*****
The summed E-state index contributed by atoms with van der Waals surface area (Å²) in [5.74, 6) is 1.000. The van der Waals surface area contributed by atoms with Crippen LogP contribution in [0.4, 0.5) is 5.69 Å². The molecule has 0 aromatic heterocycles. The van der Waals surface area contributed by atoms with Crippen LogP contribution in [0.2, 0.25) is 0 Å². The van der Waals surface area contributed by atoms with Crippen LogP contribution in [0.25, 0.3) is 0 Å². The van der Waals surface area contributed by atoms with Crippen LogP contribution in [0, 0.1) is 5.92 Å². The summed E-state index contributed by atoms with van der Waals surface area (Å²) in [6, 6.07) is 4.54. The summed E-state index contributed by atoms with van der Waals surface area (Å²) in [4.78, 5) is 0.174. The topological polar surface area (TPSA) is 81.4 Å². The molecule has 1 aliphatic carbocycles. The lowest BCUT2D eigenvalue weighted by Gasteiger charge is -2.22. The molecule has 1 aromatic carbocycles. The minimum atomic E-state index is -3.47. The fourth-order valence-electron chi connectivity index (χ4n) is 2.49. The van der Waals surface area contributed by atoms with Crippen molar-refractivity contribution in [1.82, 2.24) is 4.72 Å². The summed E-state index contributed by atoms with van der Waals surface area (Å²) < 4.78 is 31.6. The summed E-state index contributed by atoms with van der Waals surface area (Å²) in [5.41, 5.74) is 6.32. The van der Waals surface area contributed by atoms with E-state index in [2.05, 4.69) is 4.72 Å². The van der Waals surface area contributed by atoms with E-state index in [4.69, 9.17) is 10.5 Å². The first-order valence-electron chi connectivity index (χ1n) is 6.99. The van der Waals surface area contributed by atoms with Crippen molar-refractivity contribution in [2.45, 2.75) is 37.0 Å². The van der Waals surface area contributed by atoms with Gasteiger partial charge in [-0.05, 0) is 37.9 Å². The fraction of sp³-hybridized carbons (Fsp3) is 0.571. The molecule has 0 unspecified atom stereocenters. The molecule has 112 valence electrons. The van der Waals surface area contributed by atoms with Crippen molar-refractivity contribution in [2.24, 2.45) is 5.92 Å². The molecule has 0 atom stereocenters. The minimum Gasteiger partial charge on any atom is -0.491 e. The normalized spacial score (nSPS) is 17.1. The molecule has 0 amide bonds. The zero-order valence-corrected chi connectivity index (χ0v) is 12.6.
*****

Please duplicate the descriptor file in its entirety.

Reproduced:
The summed E-state index contributed by atoms with van der Waals surface area (Å²) in [5.74, 6) is 1.000. The van der Waals surface area contributed by atoms with Crippen LogP contribution in [0.4, 0.5) is 5.69 Å². The molecule has 0 aromatic heterocycles. The van der Waals surface area contributed by atoms with Crippen LogP contribution in [0.2, 0.25) is 0 Å². The van der Waals surface area contributed by atoms with Crippen LogP contribution in [0.25, 0.3) is 0 Å². The van der Waals surface area contributed by atoms with Crippen LogP contribution in [0, 0.1) is 5.92 Å². The summed E-state index contributed by atoms with van der Waals surface area (Å²) in [6, 6.07) is 4.54. The summed E-state index contributed by atoms with van der Waals surface area (Å²) in [4.78, 5) is 0.174. The topological polar surface area (TPSA) is 81.4 Å². The molecule has 1 aliphatic carbocycles. The lowest BCUT2D eigenvalue weighted by Gasteiger charge is -2.22. The molecule has 1 aromatic carbocycles. The minimum atomic E-state index is -3.47. The fourth-order valence-electron chi connectivity index (χ4n) is 2.49. The van der Waals surface area contributed by atoms with Crippen molar-refractivity contribution in [1.82, 2.24) is 4.72 Å². The summed E-state index contributed by atoms with van der Waals surface area (Å²) < 4.78 is 31.6. The summed E-state index contributed by atoms with van der Waals surface area (Å²) in [5.41, 5.74) is 6.32. The van der Waals surface area contributed by atoms with E-state index in [2.05, 4.69) is 4.72 Å². The van der Waals surface area contributed by atoms with E-state index in [4.69, 9.17) is 10.5 Å². The first-order valence-electron chi connectivity index (χ1n) is 6.99. The van der Waals surface area contributed by atoms with Crippen molar-refractivity contribution in [2.45, 2.75) is 37.0 Å². The van der Waals surface area contributed by atoms with Gasteiger partial charge in [-0.05, 0) is 37.9 Å². The fraction of sp³-hybridized carbons (Fsp3) is 0.571. The molecule has 0 unspecified atom stereocenters. The molecule has 112 valence electrons. The van der Waals surface area contributed by atoms with Crippen molar-refractivity contribution in [2.24, 2.45) is 5.92 Å². The molecule has 0 atom stereocenters. The minimum Gasteiger partial charge on any atom is -0.491 e. The normalized spacial score (nSPS) is 17.1. The molecule has 0 amide bonds. The zero-order valence-corrected chi connectivity index (χ0v) is 12.6.